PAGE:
My Comment On Robert S. Knox And David H. Douglass – Kevin Trenberth On The Climate Etc Post On “Missing Heat”

In Judy Curry’s   post

Where’s the “missing” heat?

there is an informative set of e-mails that illustrates the current poor state of scientific discourse. The relevant e-mail exchange starts with

“R. Gates | January 8, 2011 at 5:40 pm | Reply

This missing heat issue is obviously one of the most important issues right now to get solved or to study in more depth. For if it turns out that the missing heat is not there, then neither is any substantial AGW, but if, as Trenberth and others suspect, it is in the deeper ocean, as some recent research indicates, then that additional heat is yet more conclusive proof that AGW is occurring. I sent a query to Dr. Trenberth about his take on the Knox & Douglass paper, and he graciously took the time to give me this response:

“I have now read the paper and I dismiss it entirely. The authors do not describe what data they use. Argo data have undergone several major revisions. It also is varying in time in amount and coverage, and some floats were “bad” and some had calibration problems (the surface pressure was recorded as negative, indicating depth problems).
They also do not use the Lyman et al results, or our commentary on it:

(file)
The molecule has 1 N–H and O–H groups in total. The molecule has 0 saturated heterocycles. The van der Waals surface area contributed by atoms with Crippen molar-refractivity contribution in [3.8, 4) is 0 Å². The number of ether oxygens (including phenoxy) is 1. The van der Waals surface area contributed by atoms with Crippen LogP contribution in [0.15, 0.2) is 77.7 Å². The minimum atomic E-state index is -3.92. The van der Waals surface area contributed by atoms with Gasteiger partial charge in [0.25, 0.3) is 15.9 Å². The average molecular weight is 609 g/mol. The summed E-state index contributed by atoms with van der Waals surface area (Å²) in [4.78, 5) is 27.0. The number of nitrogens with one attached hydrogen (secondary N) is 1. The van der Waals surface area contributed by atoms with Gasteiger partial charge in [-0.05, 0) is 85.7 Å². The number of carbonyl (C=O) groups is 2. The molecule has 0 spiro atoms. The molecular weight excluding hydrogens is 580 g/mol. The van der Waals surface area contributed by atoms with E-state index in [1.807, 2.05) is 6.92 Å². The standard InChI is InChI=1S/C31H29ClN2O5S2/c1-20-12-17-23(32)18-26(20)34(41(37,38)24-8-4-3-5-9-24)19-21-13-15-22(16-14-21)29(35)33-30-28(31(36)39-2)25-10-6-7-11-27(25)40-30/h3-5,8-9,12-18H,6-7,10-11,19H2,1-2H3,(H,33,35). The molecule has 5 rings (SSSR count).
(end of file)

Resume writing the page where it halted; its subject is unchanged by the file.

Trenberth, K. E., 2010: The ocean is warming, isn’t it? Nature, 465, 304. [PDF]

They end up with a statement about their opinion. Well I will say emphatically that their opinion is wrong and we have evidence that it is so. This sort of paper should not have been published, and really it hasn’t been because this “journal” has no credibility. It is clear what the biases are of these authors.

Looking at the figure in the paper also reveals a clear problem: The values at the end are higher than any others yet they have a downward trend. Clearly any “trend” they get depends critically on how they get it and it highly dependent on the time period. By taking a 12 month running mean they discount the last 6 months.”

David Douglas responded to this e-mail in the following.

david douglass | January 9, 2011 at 1:12 pm | Reply

Our paper “Recent Energy Balance of the Earth”, the subject of this thread, has generated considerable discussion. We address the issues raised by Trenberth.

In a post by “R. Gates | January 8, 2011 at 5:40 pm there is a reply by Dr. Trenberth about his take on the Knox & Douglass paper:
“I have now read the paper and I dismiss it entirely. The authors do not describe what data they use. Argo data have undergone several major revisions. It also is varying in time in amount and coverage, and some floats were bad and some had calibration problems (the surface pressure was recorded as negative, indicating depth problems). They also do not use the Lyman et al results, or our commentary on it: Trenberth, K. E., 2010: The ocean is warming, isn.t it? Nature, 465, 304. [PDF].
They end up with a statement about their opinion. Well I will say emphatically that their opinion is wrong and we have evidence that it is so. This sort of paper should not have been published, and really it hasn’t been because this journal has no credibility. It is clear what the biases are of these authors.

Looking at the figure in the paper also reveals a clear problem: The values at the end are higher than any others yet they have a downward trend. Clearly any trend they get depends critically on how they get it and it highly dependent on the time period. By taking a 12 month running mean they discount the last 6 months.”